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                                                                                                                            2.     Culture Shock

A C Programmer's First Thoughts On J


This doesn't look like a program.  Where did the program go?

You have gotten used to the pace and structure of C.  You can recognize a loop, you figure out what the loop is doing, you see what variables it sets.  The assignments and the loops are signposts that direct your analysis of code.

In J, every operator has a loop built in, so they don't jump out at you in the same way.  And because the syntax of J is so terse, and arrays use the same syntax as single variables, there is much less need for temporary variables.

Here's an example.  Figure out what the following code does:


int i, j, maxcol = 0;

float maxval = x[0][0];

for(i = 0;i<=xsize0;++i) {

  for(j = 0;j<=xsize1;++j) {

    if(x[i][j] > maxval) {

      maxval = x[i][j];

      maxcol = j;





Not too hard.  When the code finishes, maxval is the largest element in the array x, and maxcol is the column number it was in.  As it happens, all I wanted was the column number, but there was no way for you to know that.

The same code in J:


maxcol =. (i. >./) >./ x

With some practice, you will learn to read this code just as easily as you read the C.  You will recognize the / as an indicator of a loop that accumulates a result, and the i. as an indicator of a search.  The =. and =: tokens indicate assignment.


What happened to the if statement?

It's built into the >. primitive.  Just as most loops are hidden inside primitives, so are most conditionals.  The functions you write can also contain built-in conditionals.


What's the statement delimiter?

There isn't one.  Statements are exactly one line long.


I've looked at some J code.  Every other character is a period or a colon.  I've got spots before my eyes.  How can anybody read this stuff?

You'll get used to it.  J has a great many primitives, and it's important to keep the names short so that you can fit a lot of computation on one line; so the names are either single characters, like >, or a character with a period or colon appended (>. and >:).  The period/colon is just part of the name.  Single letters with period/colon, like i., are also used for primitives.  If you want to assign your own names to the primitives, you are allowed to, but pretty soon you'll want to go back to the shorter names to save space and typing.


Where are the declarations?  Doesn't J use arrays?  How do I know what the type of a variable is?

Oh yeah, J uses arrays.  Any variable can be an array.  As for what the type and dimensioning is: you assigned the variable, didn't you?  It contains whatever you put into it, a number, a string, an array, a structure...  J will remember.  If your program logic requires you to find out the current attributes of a variable, J can tell you.

Every J program, both primitives and programs that you write, can automatically be applied to arrays.  The carefully-thought-out way this is done is one of the prime strengths of J.  The statement

   x + y

means 'add x and y'; it will do that if x and y are single numbers, or if they are multidimensional arrays.  The looping needed to operate on the individual numbers is built into the language, not into your program.


I've looked at a line of J code and it's just a mess with no discernible syntax.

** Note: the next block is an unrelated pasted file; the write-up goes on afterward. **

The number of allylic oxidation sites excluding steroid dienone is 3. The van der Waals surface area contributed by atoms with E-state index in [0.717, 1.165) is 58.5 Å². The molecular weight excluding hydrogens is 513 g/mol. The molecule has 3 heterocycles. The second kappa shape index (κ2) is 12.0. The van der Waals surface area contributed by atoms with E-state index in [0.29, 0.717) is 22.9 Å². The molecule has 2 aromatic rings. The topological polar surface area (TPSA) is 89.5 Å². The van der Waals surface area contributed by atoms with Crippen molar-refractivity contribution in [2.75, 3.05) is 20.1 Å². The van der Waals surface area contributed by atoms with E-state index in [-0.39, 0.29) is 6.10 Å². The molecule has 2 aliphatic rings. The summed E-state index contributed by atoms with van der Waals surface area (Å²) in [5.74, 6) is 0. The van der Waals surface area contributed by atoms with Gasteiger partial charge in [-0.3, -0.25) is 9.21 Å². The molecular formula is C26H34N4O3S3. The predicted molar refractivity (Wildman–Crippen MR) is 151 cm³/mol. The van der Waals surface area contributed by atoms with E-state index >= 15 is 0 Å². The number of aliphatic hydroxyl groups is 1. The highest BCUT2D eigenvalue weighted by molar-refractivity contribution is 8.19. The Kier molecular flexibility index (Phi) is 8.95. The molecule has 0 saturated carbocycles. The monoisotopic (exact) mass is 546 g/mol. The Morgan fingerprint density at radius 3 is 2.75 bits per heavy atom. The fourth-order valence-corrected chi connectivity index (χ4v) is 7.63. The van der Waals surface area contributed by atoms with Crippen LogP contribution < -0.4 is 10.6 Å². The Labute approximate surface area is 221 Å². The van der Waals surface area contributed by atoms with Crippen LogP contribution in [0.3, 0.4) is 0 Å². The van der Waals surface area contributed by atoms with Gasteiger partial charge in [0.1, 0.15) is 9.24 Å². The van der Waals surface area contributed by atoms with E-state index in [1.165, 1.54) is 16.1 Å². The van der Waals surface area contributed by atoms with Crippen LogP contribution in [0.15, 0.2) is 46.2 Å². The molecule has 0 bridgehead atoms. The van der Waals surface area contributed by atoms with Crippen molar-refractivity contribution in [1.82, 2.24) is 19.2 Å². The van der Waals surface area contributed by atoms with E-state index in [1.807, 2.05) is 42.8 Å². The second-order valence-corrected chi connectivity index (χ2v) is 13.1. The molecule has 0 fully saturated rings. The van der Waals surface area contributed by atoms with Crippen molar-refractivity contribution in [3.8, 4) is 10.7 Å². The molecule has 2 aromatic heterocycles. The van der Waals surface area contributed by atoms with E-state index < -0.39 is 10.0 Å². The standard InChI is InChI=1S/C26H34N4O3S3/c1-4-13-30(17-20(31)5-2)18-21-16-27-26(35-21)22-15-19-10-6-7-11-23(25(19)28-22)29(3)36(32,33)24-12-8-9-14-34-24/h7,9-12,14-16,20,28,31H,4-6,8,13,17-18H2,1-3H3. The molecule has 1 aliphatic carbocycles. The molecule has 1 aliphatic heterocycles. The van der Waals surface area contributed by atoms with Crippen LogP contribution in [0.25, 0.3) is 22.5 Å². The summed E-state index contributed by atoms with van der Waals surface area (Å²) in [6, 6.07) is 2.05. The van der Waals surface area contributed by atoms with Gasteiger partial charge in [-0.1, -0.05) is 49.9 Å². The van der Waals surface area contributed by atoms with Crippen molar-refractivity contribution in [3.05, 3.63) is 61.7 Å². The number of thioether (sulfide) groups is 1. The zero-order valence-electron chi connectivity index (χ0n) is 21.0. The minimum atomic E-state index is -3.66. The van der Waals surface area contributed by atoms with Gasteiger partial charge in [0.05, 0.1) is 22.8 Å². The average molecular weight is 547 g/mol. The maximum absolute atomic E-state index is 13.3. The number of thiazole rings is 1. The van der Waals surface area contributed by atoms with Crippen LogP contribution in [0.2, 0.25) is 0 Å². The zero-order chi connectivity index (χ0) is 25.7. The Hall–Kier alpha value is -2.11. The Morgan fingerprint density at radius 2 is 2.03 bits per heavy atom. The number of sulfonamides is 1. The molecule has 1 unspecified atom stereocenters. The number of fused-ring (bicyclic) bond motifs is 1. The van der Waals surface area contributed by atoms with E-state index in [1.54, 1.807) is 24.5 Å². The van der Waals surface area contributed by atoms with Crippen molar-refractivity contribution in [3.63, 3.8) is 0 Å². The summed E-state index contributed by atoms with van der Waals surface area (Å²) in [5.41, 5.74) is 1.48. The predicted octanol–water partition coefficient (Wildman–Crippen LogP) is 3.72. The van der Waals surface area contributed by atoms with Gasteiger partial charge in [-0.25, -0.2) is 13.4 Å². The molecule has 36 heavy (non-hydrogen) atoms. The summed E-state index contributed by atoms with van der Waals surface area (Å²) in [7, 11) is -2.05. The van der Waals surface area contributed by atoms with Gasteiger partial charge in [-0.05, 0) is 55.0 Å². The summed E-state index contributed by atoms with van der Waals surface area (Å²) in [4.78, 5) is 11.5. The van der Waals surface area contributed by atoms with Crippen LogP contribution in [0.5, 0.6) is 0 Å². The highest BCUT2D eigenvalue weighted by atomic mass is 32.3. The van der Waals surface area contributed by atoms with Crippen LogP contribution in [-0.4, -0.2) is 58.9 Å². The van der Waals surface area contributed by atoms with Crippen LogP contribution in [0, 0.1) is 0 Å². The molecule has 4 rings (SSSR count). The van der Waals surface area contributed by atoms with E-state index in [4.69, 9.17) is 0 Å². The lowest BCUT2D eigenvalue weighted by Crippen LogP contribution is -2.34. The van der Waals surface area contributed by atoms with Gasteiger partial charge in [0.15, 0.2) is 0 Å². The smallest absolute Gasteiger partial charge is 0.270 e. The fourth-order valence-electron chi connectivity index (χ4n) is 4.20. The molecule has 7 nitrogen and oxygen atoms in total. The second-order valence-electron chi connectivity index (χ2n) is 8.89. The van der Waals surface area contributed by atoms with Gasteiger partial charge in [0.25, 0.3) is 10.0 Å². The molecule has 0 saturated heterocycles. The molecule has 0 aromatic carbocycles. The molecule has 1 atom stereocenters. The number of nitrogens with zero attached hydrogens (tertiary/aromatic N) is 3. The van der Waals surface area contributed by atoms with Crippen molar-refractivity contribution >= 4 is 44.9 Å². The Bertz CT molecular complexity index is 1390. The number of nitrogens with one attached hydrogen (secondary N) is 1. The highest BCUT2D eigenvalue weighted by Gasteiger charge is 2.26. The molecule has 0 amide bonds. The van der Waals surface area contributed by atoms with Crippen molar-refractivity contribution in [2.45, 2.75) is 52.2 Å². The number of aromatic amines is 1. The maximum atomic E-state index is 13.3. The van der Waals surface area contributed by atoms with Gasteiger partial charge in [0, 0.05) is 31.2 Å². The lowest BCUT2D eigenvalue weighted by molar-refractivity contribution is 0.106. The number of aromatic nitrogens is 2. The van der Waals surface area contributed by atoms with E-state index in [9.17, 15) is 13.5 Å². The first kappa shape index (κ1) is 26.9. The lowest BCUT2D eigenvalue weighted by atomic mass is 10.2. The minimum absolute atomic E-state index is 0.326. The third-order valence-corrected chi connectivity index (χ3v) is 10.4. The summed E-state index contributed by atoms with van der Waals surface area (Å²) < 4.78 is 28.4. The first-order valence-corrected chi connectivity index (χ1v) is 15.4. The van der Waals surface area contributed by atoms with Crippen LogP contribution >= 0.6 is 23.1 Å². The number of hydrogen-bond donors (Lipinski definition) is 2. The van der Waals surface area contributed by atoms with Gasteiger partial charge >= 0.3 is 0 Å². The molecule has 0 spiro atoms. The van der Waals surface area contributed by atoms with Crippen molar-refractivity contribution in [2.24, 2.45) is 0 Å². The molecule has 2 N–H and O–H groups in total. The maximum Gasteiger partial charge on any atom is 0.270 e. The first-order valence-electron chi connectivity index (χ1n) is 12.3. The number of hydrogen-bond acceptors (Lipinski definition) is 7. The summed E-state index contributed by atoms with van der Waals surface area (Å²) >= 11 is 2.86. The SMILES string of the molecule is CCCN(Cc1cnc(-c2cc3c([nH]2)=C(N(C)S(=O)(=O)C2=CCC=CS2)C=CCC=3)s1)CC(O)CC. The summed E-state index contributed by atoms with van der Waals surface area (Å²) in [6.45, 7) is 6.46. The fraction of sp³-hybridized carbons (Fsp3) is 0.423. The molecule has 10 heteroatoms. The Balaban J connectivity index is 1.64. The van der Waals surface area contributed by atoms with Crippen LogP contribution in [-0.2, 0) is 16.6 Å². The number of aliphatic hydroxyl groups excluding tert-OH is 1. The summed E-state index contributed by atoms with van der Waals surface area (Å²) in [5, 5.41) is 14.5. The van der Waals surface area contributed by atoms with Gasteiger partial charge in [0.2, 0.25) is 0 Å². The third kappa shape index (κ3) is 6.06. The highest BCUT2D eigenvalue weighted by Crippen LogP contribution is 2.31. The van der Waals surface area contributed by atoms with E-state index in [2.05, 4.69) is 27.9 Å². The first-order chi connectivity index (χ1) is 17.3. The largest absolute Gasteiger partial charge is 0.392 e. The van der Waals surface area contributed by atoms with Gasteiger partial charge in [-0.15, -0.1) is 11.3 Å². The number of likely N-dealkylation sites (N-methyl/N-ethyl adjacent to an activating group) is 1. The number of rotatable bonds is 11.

Something like

   lifodd =. ]`[@.(2&|@[)

perhaps, a program that returns the left operand if it is odd, otherwise the right operand? 

Patience.  Every character has a meaning, even the ` " [ ] { } characters which act individually, not as pairs.  Learn what they mean and all will become clear.


I ran across this line:  1 2 + 3.  What's with the extra number floating in space?

1 2 is a one-dimensional array of 2 numbers with the values 1 and 2.  Arrays come up so much in J that we use this shorthand to define one without requiring any more syntax than just the values of the elements of the array.


I've looked at a line of J code and I'm absolutely sure there are no variables in it at all.  How can that mean anything?

Oh, you've stumbled onto a tacit program, which describes its computation without referring to any variables, not even symbolic parameters.  The classic teaching example is

   mean =. +/ % #

which finds the mean of an array of numbers.  Tacit programs are considered an advanced topic in this book, and are covered in a section at the end.  They are the ultimate in concise expression; many J programmers favor them for that reason, but you can wait to learn about them until you've learned simple J.


In the examples all I see are lines that contain =: and =.,which you said are assignment statements.  How do I write a program?

Some of the assignment statements are programs.  In J, a name becomes a function name when you assign it a value that is a function.


Once I've written a program, how do I run it?  I don't see anything that looks like a function call.

In J, there is no special syntax for a function call.  Just as you perform the 'minus' function with - y or the 'subtract' function with x - y, you invoke a user-defined function by typing its name before or between its operands: x DifferenceSquared y or FindPrimeGreaterThan 1000.


How do I compile my program?

You don't.  J is interpreted.  As soon as you type your program in (or read it in from a file), it's ready to use.  Here's a starter program:

   h =. verb : '''Hello world.'''

Type that (note the triple quotes), then run it with

   h ''


The triple quotes are ugly.

Quit bellyaching.  Read the book and you'll learn how to avoid them.  Remember those 10 lines of C that were replaced by a quarter-line of J, and learn how to do that yourself.


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